China’s state-owned Ansteel has agreed to snap up Gindalbie Metals (ASX: GBG) at a 90% premium to the company’s 30-day volume weighted average price, with Gindalbie’s board unanimously voting in favour of the acquisition.
Under the agreement, Gindalbie will demerge its wholly-owned subsidiary Coda Minerals to its shareholders. Coda will retain the Mt Gunson assets and $10.64 million in cash.
If both proposals are implemented, Gindalbie shareholders will receive $0.026 cash for every share held – a price the company has not commanded in over 12 months.
According to Gindalbie, the rationale behind the Coda demerger is that it enables the subsidiary to pursue exploration opportunities in the Mt Gunson copper-cobalt project without being hampered by Gindalbie’s $231 million-worth of contingent liabilities.
Gindalbie’s contingent liabilities were from its interest in Karara Mining which operates the Karara iron ore project.
Coda and Mt Gunson
Coda is earning up to 75% of the Mt Gunson project, which is 100km south of BHP’s (ASX: BHP) renowned Olympic Dam copper-gold-uranium operation in South Australia.
Mt Gunson is also within 50km of Oz Minerals’ Carrapateena copper project. The project’s Windabout deposit hosts a resource of 17.67 million tonnes for 0.77% copper, 0.05% cobalt, and 8 grams per tonne silver. The MG14 deposit’s resource totals 1.83Mt at 1.24% copper, 0.03% cobalt and 14g/t silver.
Once demerged, Coda expects to possess around $10.64 million in cash and will have a clear strategy to apply for an ASX listing and advance Mt Gunson.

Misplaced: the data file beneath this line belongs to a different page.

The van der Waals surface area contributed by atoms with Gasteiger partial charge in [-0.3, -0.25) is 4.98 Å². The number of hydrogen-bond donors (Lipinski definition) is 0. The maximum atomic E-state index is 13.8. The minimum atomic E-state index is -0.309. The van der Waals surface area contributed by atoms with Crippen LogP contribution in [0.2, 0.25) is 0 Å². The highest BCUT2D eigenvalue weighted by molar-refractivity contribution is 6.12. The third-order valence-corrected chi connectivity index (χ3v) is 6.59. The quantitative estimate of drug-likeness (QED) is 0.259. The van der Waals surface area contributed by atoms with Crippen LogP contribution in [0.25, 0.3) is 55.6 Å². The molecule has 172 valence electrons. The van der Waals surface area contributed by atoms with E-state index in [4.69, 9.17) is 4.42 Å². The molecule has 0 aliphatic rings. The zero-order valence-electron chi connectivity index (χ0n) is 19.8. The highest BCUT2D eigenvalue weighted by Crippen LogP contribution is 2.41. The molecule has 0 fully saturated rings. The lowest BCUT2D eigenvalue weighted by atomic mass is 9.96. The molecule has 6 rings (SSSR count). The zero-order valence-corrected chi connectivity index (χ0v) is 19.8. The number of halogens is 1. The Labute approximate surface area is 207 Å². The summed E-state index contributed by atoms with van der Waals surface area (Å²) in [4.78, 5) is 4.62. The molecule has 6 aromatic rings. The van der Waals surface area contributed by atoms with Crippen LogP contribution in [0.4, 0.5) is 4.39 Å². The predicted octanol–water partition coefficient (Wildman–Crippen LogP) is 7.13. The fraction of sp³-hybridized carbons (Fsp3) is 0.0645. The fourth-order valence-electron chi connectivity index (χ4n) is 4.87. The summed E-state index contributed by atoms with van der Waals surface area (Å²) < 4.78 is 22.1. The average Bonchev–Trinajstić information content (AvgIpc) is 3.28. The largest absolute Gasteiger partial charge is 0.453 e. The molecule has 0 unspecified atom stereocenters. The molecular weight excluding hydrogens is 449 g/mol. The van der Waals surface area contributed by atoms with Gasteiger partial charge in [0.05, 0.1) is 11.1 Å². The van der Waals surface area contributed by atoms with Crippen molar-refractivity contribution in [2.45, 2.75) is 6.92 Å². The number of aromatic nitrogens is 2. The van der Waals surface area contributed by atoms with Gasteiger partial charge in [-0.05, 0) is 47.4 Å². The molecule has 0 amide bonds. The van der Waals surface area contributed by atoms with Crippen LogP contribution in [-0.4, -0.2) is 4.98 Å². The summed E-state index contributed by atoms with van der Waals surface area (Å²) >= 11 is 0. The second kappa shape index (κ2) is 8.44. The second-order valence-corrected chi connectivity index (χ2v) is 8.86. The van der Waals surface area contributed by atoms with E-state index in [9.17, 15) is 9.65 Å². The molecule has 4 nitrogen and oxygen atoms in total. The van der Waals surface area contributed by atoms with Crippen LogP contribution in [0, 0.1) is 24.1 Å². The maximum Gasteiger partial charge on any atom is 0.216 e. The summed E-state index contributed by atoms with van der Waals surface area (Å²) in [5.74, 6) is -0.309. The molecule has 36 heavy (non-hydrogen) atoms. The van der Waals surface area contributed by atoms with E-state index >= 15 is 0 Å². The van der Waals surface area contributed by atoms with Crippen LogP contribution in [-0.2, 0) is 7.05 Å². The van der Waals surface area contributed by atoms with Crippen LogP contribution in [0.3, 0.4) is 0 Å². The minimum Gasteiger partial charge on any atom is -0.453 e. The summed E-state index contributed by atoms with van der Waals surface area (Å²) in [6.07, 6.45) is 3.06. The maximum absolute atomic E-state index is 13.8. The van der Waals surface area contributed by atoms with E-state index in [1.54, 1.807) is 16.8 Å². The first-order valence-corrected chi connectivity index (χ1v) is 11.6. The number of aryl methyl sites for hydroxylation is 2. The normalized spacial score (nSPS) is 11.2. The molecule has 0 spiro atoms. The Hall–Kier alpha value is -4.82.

“As a new and fresh company, Coda will be well-positioned to extract maximum value from the highly prospective Mt Gunson copper-cobalt project and other mineral exploration opportunities,” Gindalbie chief executive officer Chris Stevens said.
“The acquisition and the demerger will allow Gindalbie shareholders to secure a significant premium in cash for their Gindalbie shares as well as part-ownership of Coda, a minerals exploration company with a clear and unrestricted focus and the ability, in my opinion, to attract broad investor interest,” Mr Stevens added.
Karara back story
Karara is a joint venture between Gindalbie (47.84%) and Ansteel (52.16%). Ansteel also owns of a 36% stake in Gindalbie.
Ansteel operates the project and Gindalbie values its holding in Karara as “nil” due to the current high-gearing of Karara and the iron ore price environment.
During the half year ending December 2018, 65 iron ore shipments were made from Karara totalling 3.776 billion dry metric tonnes of combined magnetite concentrate.
“Karara was conceptualised during a different and unprecedented time in the global iron ore cycle,” Gindalbie non-executive chairman Keith Jones explained.
“In today’s more subdued iron ore price environment, a small company like Gindalbie is ill-suited to retain a significant minority investment in a capital-intensive project like Karara.”
“With the strong support of our Karara joint venture partner, Ansteel, we have been able to structure a deal that delivers significantly more value for all Gindalbie shareholders than the market currently ascribes to our shares,” he added.
The proposed merger and demerger are subject to shareholder and regulatory approvals.
If all approvals are secured, then Gindalbie anticipates the restructuring will have occurred by late June.
The acquisition and demerger news sent Gindalbie’s share price soaring more than 108% to reach $0.025 by mid-afternoon trade.